Biodegradable and biocompatible polymeric nanoparticles (NPs) stand out as a key tool for improving drug bioavailability, reducing the inherent toxicity, and targeting the intended site. Most importantly, the ease of polymer synthesis and its derivatization to add functional properties makes them potentially ideal to fulfill the requirements for intended therapeutic applications. Among many polymers, US FDA-approved poly(L-lactic-co-glycolic) acid (PLGA) is a widely used biocompatible and biodegradable co-polymer in drug delivery and in implantable biomaterials. While many studies have been conducted using PLGA NPs as a drug delivery system, less attention has been given to understanding the effect of NP weight on cellular behaviors such as uptake. Here we discuss the synthesis of PLGA NPs with varying NP weights and their colloidal and biological properties. Following nanoprecipitation, we have synthesized PLGA NP sizes ranging from 60 to 100 nm by varying the initial PLGA feed in the system. These NPs were found to be stable for a prolonged period in colloidal conditions. We further studied cellular uptake and found that these NPs are cytocompatible; however, they are differentially uptaken by cancer and immune cells, which are greatly influenced by NPs’ weight. The drug delivery potential of these nanoparticles (NPs) was assessed using doxorubicin (DOX) as a model drug, loaded into the NP core at a concentration of 7.0 ± 0.5 wt % to study its therapeutic effects. The results showed that both concentration and treatment time are crucial factors for exhibiting therapeutic effects, as observed with DOX-NPs exhibiting a higher potency at lower concentrations. The observations revealed that DOX-NPs exhibited a higher cellular uptake of DOX compared to the free-DOX treatment group. This will allow us to reduce the recommended dose to achieve the desired effect, which otherwise required a large dose when treated with free DOX. Considering the significance of PLGA-based nanoparticle drug delivery systems, we anticipate that this study will contribute to the establishment of design considerations and guidelines for the therapeutic applications of nanoparticles.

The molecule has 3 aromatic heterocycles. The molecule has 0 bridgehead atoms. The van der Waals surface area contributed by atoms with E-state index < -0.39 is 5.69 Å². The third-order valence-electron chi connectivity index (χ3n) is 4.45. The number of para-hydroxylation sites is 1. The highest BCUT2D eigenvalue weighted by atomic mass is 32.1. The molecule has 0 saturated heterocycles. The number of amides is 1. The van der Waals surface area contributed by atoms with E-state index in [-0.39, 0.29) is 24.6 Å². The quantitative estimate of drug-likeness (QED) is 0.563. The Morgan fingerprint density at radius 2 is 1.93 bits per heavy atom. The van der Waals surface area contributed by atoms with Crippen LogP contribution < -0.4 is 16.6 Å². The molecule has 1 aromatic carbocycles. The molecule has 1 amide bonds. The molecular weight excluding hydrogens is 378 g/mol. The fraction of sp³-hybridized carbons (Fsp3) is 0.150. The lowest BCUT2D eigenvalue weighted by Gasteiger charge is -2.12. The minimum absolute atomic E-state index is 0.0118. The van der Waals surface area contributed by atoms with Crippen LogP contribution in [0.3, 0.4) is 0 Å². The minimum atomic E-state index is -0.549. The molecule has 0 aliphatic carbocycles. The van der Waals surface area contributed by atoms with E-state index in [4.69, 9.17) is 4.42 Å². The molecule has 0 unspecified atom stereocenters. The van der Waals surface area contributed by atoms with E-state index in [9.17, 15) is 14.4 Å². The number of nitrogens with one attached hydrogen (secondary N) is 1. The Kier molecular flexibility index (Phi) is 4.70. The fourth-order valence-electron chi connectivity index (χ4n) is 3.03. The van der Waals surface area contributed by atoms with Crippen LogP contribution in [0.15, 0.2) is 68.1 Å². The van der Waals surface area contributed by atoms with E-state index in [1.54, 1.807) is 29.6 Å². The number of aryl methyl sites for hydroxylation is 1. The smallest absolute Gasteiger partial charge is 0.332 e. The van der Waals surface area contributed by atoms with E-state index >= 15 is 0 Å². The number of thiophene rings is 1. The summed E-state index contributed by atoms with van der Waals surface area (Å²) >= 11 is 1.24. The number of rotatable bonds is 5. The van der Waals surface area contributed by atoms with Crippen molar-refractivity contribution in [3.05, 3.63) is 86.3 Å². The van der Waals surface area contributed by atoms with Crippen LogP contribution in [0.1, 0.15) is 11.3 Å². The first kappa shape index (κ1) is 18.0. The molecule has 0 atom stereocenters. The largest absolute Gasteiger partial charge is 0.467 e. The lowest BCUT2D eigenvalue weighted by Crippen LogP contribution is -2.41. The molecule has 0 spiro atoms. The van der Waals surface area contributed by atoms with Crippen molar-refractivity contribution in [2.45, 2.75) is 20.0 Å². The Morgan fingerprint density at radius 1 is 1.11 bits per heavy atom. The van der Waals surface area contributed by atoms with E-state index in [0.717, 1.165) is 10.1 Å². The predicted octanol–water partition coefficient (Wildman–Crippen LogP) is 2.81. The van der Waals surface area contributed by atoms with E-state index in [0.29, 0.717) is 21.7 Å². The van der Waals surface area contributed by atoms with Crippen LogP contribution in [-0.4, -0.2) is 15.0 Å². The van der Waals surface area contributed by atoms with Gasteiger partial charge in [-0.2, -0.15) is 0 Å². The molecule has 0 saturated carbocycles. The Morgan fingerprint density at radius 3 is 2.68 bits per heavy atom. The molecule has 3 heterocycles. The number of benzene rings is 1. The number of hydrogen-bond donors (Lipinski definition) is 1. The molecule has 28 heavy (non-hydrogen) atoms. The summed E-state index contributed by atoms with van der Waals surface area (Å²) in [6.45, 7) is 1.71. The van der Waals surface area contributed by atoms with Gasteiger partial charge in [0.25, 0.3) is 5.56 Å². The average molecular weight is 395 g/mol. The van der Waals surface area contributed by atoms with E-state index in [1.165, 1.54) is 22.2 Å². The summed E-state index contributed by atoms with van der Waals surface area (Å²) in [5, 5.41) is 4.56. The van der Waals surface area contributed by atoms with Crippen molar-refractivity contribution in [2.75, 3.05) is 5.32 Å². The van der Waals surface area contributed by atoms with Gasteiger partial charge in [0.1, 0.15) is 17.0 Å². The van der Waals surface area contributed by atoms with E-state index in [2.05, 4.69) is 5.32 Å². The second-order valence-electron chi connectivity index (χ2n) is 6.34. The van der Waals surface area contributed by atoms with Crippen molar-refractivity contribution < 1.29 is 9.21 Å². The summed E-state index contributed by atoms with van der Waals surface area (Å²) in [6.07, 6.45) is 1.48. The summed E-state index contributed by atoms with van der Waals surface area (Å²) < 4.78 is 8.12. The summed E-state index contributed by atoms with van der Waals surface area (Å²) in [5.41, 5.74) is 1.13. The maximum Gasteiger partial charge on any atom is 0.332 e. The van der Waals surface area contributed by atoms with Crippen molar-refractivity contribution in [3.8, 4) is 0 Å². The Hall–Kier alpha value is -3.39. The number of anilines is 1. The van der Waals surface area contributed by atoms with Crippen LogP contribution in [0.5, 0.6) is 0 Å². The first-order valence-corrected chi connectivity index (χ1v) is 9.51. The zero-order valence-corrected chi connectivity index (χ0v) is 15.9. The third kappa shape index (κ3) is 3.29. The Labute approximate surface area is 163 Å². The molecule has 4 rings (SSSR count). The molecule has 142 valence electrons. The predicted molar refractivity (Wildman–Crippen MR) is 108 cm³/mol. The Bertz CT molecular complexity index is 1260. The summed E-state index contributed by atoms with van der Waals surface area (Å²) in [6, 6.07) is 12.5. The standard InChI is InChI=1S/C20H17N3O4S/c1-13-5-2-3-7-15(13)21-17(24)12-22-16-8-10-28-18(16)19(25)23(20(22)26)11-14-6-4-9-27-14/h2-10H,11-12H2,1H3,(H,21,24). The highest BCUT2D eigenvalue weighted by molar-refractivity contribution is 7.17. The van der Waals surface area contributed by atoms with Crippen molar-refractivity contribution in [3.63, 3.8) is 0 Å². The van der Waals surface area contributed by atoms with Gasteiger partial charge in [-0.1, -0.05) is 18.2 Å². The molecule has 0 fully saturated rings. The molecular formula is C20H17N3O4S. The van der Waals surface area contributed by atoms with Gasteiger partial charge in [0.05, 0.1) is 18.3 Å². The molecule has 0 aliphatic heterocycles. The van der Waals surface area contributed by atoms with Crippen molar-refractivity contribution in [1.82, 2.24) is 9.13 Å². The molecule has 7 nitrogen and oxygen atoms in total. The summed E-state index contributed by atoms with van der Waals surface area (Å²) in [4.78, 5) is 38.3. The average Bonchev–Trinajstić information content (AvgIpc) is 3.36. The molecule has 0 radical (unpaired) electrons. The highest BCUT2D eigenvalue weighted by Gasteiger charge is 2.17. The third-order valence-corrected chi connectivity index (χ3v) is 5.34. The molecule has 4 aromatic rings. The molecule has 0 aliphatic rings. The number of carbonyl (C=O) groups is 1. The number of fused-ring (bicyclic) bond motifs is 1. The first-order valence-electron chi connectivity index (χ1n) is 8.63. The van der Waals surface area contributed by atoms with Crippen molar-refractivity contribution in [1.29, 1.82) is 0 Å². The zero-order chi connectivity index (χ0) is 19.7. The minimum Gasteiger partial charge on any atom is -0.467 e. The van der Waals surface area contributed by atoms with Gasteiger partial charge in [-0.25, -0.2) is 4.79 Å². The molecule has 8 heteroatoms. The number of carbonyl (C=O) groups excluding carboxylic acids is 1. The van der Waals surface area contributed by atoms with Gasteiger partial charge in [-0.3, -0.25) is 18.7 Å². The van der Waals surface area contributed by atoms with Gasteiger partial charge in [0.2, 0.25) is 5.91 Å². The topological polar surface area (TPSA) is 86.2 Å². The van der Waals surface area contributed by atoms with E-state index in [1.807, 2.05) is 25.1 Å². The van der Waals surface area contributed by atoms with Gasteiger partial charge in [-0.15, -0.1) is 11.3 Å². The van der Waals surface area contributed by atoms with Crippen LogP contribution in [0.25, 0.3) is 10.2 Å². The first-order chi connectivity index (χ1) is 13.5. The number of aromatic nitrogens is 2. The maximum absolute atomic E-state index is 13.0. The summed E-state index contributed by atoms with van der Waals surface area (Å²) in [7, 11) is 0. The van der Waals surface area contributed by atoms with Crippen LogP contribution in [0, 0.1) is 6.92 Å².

This article is published by ACS Omega under a Creative Commons CC-BY-NC-ND license (https://creativecommons.org/licenses/by-nc-nd/4.0/).


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